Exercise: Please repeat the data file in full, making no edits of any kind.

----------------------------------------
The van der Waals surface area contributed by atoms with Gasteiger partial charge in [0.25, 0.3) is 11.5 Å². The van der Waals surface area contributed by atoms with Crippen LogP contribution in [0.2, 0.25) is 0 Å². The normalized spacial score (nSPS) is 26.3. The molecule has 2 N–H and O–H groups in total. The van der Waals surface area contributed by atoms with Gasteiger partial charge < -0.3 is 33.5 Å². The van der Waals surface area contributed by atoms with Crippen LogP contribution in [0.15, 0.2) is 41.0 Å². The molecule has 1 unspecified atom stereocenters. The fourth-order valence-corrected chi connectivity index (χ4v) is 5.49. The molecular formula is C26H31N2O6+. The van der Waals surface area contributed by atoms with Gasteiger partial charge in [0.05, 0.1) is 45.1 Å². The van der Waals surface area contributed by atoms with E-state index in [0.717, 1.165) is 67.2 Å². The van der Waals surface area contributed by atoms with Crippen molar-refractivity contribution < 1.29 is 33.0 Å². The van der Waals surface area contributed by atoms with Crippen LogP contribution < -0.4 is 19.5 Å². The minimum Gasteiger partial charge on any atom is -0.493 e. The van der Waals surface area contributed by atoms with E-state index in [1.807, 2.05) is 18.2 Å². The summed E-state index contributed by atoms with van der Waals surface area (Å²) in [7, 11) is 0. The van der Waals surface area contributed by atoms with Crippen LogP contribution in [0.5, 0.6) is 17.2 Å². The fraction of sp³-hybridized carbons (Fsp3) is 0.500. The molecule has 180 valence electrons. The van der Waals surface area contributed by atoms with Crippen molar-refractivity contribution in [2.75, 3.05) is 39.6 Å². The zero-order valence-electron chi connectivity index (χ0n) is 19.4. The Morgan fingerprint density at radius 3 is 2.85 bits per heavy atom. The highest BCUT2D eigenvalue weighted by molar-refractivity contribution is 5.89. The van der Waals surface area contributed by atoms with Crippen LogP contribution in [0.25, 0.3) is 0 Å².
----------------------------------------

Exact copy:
The van der Waals surface area contributed by atoms with Gasteiger partial charge in [0.25, 0.3) is 11.5 Å². The van der Waals surface area contributed by atoms with Crippen LogP contribution in [0.2, 0.25) is 0 Å². The normalized spacial score (nSPS) is 26.3. The molecule has 2 N–H and O–H groups in total. The van der Waals surface area contributed by atoms with Gasteiger partial charge < -0.3 is 33.5 Å². The van der Waals surface area contributed by atoms with Crippen LogP contribution in [0.15, 0.2) is 41.0 Å². The molecule has 1 unspecified atom stereocenters. The fourth-order valence-corrected chi connectivity index (χ4v) is 5.49. The molecular formula is C26H31N2O6+. The van der Waals surface area contributed by atoms with Gasteiger partial charge in [0.05, 0.1) is 45.1 Å². The van der Waals surface area contributed by atoms with E-state index in [0.717, 1.165) is 67.2 Å². The van der Waals surface area contributed by atoms with Crippen molar-refractivity contribution < 1.29 is 33.0 Å². The van der Waals surface area contributed by atoms with Crippen LogP contribution < -0.4 is 19.5 Å². The minimum Gasteiger partial charge on any atom is -0.493 e. The van der Waals surface area contributed by atoms with E-state index in [1.807, 2.05) is 18.2 Å². The summed E-state index contributed by atoms with van der Waals surface area (Å²) in [7, 11) is 0. The van der Waals surface area contributed by atoms with Crippen LogP contribution in [0.5, 0.6) is 17.2 Å². The fraction of sp³-hybridized carbons (Fsp3) is 0.500. The molecule has 180 valence electrons. The van der Waals surface area contributed by atoms with Crippen molar-refractivity contribution in [2.75, 3.05) is 39.6 Å². The zero-order valence-electron chi connectivity index (χ0n) is 19.4. The Morgan fingerprint density at radius 3 is 2.85 bits per heavy atom. The highest BCUT2D eigenvalue weighted by molar-refractivity contribution is 5.89. The van der Waals surface area contributed by atoms with Crippen LogP contribution in [0.25, 0.3) is 0 Å².